I think this is news because it is confirmation of an old idea [] that is still hotly debated.

Re:Is this news? (1)

gstoddart (321705) | about 7 years ago | (#20157497)

Isn't this basically what that whole "survival of the fittest" thing does? End less suitable genetic traits and combine the surviving ones in an ever repeating cycle, ever closer to the "fittest" genetic blend?

Survival of the fittest is how nature does selection.

Societies introduce artificial changes to what defines "fittest", so this isn't necessarily a purely 'normal' evolutionary change.

For instance, in North America, those doing the most procreation in many cases might be the least fit. They're not the ones who have been the most successful or fit to survive, they're the people from lower incomes, lower educations, lower employment success, etc. Certainly, the amount of high-school dropouts with very low income opportunities I see pushing carriages doesn't support the idea that the most 'fit' are producing kids.

In societies which had hereditary royalties, it wasn't uncommon for some undesirable traits to creep in due to some intermarriage which took place for political reasons. (I believe hemophelia in European royals for instance.)

The rules change entirely when it's society deciding who is most fit and who is least (or, that 'fit' isn't applicable and everyone gets a go at the whole breeding thing), and we simply don't know enough about it to know if this is a good thing or a bad thing. From a purely evolutionary position, it's just happening. But, if you go a few generations breeding out some of the desirable traits, you could actually find it's detrimental in the long run.

Think of it like what's happening with 'purebred' dog breeds. They've actually ended up breeding in a lot of undesirable traits (hip displasia, shortened lifespans, dumb-as-a-post, etc). Evolution works in both directions, and when we over-ride how you select the 'good ones', we don't necessarily create the fittest examples, we just propagate certain traits which may or may not be desirable.

Just because it's a gradual changing of a species over time, doesn't necessarily make it an improvement. It makes it a change. The ones which make themselves less fit over time might just become extinct; it wouldn't be the first time. Who's to say we're not in the middle of making ourselves less fit as a species?


I Can Vouch For That! (4, Funny)

morari (1080535) | about 7 years ago | (#20156171)

Come on down to Southern Ohio and you'll see just what I mean. The Shadow Over Portsmouth!

Re:I Can Vouch For That! (1)

SatanicPuppy (611928) | about 7 years ago | (#20156439)

Heh. +1 for the Lovecraft reference if I had mod points.

I think it just boils down to the increased mobility of populations allowing groups to interbreed more freely...200 years ago, you could have lots of little enclaves of genetic diversity within a few dozen miles of each other that would seldom if ever gain any genes from each other.

These days there is no guarantee that genes won't be shared regularly across a thousand miles or more. My wife and I were born 400 miles apart. My parents were born in the same town, but their parents were born 500 and 2000 miles apart, respectively.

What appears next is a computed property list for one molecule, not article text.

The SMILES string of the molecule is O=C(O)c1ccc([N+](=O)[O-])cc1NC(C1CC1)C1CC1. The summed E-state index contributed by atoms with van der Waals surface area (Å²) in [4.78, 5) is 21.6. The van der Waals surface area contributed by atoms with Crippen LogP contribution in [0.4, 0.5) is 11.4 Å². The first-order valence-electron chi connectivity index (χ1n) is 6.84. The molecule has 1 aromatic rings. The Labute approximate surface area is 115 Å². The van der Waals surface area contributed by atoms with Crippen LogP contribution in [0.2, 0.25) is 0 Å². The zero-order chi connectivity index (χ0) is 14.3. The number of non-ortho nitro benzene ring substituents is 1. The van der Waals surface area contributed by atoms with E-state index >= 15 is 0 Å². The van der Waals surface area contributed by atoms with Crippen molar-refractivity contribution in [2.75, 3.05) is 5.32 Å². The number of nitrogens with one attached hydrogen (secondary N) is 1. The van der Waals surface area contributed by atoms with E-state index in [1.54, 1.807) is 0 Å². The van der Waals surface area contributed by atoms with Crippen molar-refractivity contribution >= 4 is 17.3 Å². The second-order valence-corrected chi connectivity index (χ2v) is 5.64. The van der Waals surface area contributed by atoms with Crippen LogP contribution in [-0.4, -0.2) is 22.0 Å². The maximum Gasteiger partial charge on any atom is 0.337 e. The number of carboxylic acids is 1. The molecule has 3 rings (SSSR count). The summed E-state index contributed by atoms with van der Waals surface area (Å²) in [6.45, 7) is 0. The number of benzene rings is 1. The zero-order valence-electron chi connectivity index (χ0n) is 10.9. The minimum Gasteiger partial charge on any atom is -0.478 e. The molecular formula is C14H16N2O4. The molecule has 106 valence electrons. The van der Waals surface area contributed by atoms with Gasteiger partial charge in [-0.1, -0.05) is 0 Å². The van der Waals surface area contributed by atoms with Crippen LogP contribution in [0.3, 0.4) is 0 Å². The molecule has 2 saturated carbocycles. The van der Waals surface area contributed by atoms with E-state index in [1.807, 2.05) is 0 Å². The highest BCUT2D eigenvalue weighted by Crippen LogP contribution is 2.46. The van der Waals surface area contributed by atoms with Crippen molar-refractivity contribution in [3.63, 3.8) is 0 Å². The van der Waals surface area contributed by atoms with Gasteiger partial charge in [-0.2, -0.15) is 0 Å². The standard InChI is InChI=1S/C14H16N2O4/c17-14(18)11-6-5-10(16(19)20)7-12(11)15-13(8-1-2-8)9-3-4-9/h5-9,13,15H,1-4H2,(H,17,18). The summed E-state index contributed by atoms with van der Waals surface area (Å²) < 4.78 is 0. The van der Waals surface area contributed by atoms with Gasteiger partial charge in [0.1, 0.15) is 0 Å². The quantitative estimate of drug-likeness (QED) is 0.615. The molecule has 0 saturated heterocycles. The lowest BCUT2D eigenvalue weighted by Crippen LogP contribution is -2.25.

skewing data (5, Funny)

PhrostyMcByte (589271) | about 7 years ago | (#20156173)

The researchers say more work needs to be done, but are unclear if this involves archaeology or experiments involving skewing the data in the local female population.

In the name of science, I volunteer for any experiments involving "skewing" "data" into the local female population.

Re:skewing data (1)

Opportunist (166417) | about 7 years ago | (#20156727)

I knew someone would.

You people are so predictable. :)

Re:skewing data (1, Interesting)

Anonymous Coward | about 7 years ago | (#20157007)

This has been happening ever since mankind outlawed rape.

Re:skewing data (1)

aadvancedGIR (959466) | about 7 years ago | (#20157047)

Unfortunately, your contribution will do nothing to the diversity of mitochondrial DNA since it is only passed by the mother. BTW, can't that simply explain why that diversity is reducing (whomen either transmit their mitochondrial DNA, ...or not)?

"skewing the data in the local female population." (1)

Flying pig (925874) | about 7 years ago | (#20156201)

I've never heard it called that before. Either something is missing in translation, or we should be told a bit more about what the Royal Society is like nowadays. After all, it was founded by Charles II, and he was pretty good at something that sounded a bit like skewing the local female population.

Re:"skewing the data in the local female populatio (2, Interesting)

EmagGeek (574360) | about 7 years ago | (#20156251)

Yeah, I think you mean "skewering" the local female population heh...

Seriously, genetic diversity cannot be helped by a society that favors monogamous, life-long relationships between couples. The most genetic diversity is achieved when women have children by as many different men as possible throughout their lifetimes.

Re:"skewing the data in the local female populatio (1)

smooth wombat (796938) | about 7 years ago | (#20156459)

The most genetic diversity is achieved when women have children by as many different men as possible throughout their lifetimes.

In other words, you're suggesting that women become more like the women one sees walking about in the inner cities or appear on Maury Povich doing the paternity tests.

Re:"skewing the data in the local female populatio (0)

Anonymous Coward | about 7 years ago | (#20156553)

The most genetic diversity is achieved when women have children by as many different men as possible throughout their lifetimes.